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To establish the prevalence of hypocalcaemia following laryngectomy and demonstrate that total thyroidectomy is a risk factor.
A retrospective cohort study was conducted that included all patients who underwent total laryngectomy from 1st January 2006 to 1st August 2017. Exclusion criteria were: pre-operative calcium derangement, previous thyroid or parathyroid surgery, concurrent glossectomy, pharyngectomy, or oesophagectomy.
Ninety patients were included. Sixteen patients had early hypocalcaemia (18 per cent), seven had protracted hypocalcaemia (8 per cent) and six had permanent hypocalcaemia (10 per cent). Exact logistic regression values for hypocalcaemia following total thyroidectomy compared to other patients were: early hypocalcaemia, odds ratio = 15.5 (95 per cent confidence interval = 2.2–181.9; model p = 0.002); protracted hypocalcaemia, odds ratio = 13.3 (95 per cent confidence interval = 1.5–117.1; model p = 0.01); and permanent hypocalcaemia, odds ratio = 22.7 (95 per cent confidence interval = 1.9–376.5; model p = 0.005).
This is the largest study to investigate the prevalence of hypocalcaemia following laryngectomy and the first to include follow up of longer than three months. Total thyroidectomy significantly increased the risk of hypocalcaemia at all time frames and independent of other variables.
Oropharyngeal squamous cell carcinoma is thought to rarely metastasise to bone. This study hypothesised that in p16-positive disease there is a significant incidence of bony metastasis.
This was an ambispective cohort review. All patients with oropharyngeal squamous cell carcinoma diagnosed and treated at one centre were included.
A total of 180 consecutive patients were identified over 5 years. Fifteen patients were excluded because of lack of p16 status, none of whom had bony metastasis. The final analysis included 165 patients: 48 (29.09 per cent) in the p16-negative group and 117 (70.91 per cent) in the p16-positive group. Ten patients (8.55 per cent) in the p16-positive group developed bony metastasis, compared with zero in the p16-negative group; this difference was statistically significant (p = 0.036).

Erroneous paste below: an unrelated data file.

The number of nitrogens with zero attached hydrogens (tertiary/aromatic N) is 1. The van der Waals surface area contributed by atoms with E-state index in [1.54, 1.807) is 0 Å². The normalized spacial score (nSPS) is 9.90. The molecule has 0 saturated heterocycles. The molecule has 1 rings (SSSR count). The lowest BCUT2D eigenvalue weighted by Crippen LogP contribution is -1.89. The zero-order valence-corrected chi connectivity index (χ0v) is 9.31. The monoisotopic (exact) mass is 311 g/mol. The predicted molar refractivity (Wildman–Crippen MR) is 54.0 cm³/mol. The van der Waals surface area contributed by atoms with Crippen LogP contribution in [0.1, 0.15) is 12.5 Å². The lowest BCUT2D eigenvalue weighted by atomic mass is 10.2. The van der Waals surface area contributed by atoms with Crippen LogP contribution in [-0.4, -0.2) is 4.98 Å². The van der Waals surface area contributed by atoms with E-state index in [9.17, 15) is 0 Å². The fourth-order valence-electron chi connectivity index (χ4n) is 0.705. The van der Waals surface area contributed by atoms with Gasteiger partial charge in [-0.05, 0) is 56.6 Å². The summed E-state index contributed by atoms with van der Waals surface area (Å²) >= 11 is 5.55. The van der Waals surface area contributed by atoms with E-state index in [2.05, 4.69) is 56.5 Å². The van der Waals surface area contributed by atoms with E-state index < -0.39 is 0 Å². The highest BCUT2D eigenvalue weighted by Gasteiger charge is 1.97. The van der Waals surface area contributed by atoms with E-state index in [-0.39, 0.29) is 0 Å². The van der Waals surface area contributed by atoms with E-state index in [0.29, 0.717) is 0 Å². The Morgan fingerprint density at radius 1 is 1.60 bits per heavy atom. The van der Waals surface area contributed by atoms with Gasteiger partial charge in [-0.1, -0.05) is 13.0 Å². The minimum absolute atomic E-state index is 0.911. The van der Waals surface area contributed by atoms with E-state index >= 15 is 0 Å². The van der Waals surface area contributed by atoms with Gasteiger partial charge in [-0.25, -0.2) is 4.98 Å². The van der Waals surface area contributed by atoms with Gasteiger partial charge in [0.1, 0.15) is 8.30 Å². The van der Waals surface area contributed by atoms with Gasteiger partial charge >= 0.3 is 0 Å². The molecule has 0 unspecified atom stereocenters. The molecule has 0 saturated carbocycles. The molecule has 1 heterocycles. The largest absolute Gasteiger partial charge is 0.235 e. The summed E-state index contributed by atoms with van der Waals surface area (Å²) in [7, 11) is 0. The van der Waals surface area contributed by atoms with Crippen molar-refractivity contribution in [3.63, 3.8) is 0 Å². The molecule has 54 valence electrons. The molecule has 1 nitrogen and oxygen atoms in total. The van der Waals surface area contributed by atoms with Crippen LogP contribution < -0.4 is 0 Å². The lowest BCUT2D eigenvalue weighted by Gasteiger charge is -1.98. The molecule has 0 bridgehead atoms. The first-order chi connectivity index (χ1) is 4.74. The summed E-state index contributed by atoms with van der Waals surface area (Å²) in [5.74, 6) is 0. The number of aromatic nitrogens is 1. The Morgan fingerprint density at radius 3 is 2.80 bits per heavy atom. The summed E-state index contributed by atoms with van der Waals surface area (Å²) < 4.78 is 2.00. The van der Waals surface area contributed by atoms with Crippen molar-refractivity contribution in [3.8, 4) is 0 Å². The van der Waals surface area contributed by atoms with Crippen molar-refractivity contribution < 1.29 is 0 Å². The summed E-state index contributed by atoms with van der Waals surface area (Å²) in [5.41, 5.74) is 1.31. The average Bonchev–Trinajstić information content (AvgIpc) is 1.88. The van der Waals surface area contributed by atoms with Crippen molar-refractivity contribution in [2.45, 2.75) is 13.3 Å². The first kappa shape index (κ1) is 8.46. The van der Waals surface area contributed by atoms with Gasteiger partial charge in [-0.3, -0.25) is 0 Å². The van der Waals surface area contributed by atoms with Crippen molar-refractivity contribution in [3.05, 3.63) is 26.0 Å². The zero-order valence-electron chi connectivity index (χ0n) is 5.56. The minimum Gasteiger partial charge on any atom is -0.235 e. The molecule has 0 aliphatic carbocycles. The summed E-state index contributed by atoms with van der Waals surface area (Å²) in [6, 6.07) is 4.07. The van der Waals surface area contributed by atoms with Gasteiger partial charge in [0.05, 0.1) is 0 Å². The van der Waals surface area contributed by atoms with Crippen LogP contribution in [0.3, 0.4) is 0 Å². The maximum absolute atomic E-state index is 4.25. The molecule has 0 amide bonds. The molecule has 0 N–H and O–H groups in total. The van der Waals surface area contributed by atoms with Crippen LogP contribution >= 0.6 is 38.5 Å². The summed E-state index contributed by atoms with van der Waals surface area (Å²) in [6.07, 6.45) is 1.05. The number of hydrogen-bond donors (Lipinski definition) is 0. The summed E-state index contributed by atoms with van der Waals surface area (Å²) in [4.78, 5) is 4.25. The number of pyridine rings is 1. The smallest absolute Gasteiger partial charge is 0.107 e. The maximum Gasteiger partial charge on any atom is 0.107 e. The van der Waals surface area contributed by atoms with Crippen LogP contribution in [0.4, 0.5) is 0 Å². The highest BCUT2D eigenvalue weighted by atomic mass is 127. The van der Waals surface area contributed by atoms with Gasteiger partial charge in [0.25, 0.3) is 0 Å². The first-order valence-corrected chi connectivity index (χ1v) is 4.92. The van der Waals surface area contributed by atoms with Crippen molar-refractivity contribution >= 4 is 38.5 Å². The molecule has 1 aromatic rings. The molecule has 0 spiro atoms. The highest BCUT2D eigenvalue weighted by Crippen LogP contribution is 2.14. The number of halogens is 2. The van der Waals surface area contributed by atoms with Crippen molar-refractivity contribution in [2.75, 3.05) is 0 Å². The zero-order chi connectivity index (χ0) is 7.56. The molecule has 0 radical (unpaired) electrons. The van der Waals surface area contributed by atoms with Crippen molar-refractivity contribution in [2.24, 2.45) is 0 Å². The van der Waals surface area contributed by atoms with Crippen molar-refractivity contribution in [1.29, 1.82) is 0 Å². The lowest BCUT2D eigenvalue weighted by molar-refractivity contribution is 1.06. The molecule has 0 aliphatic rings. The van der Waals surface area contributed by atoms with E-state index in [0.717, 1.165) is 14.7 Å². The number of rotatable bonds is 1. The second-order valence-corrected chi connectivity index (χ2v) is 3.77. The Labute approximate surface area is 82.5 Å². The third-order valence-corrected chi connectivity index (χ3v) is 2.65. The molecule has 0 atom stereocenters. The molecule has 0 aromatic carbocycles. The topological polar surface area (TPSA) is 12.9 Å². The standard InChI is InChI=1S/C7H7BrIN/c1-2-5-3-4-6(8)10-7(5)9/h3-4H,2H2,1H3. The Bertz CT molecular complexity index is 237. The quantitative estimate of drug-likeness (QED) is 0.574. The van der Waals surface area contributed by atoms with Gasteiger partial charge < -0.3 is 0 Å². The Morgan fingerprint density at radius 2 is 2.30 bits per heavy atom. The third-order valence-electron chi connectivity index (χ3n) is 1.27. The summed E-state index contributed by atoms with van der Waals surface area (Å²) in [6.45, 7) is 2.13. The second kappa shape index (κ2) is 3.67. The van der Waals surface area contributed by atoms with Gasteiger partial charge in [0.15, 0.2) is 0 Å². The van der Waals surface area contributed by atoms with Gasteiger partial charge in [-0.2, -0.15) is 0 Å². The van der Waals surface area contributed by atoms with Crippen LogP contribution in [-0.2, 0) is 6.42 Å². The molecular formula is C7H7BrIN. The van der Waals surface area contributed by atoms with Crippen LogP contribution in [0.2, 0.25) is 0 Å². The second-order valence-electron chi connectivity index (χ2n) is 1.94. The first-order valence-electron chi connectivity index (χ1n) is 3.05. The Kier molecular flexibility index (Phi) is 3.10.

Expression of p16 was associated with an increased incidence in bony metastasis in this cohort. This is the first study to explore this specific question.
We present a case of bilateral chylothorax, a rare but life-threatening complication, which developed following a left-sided neck dissection.
Case report and literature review.
Chylous leakage fistula is a known complication following neck dissection and occurs in 1 to 2 per cent of patients. After left-sided neck dissection, chylothorax is uncommon and bilateral chylothorax is even rarer. Chylothorax is encountered following certain thoracic procedures, especially superior mediastinal dissection for thyroid cancer treatment. We discuss in detail the successful management of a complicated case.
We discuss various management options for this condition, and we summarise its successful management within our department.
In this case a secondarily infected pseudoaneurysm of the common carotid artery presented with clinical features suggestive of a parapharyngeal abscess. The causative organism was identified as community-acquired methicillin-resistant Staphylococcus aureus. To the authors’ knowledge this condition not previously been reported.
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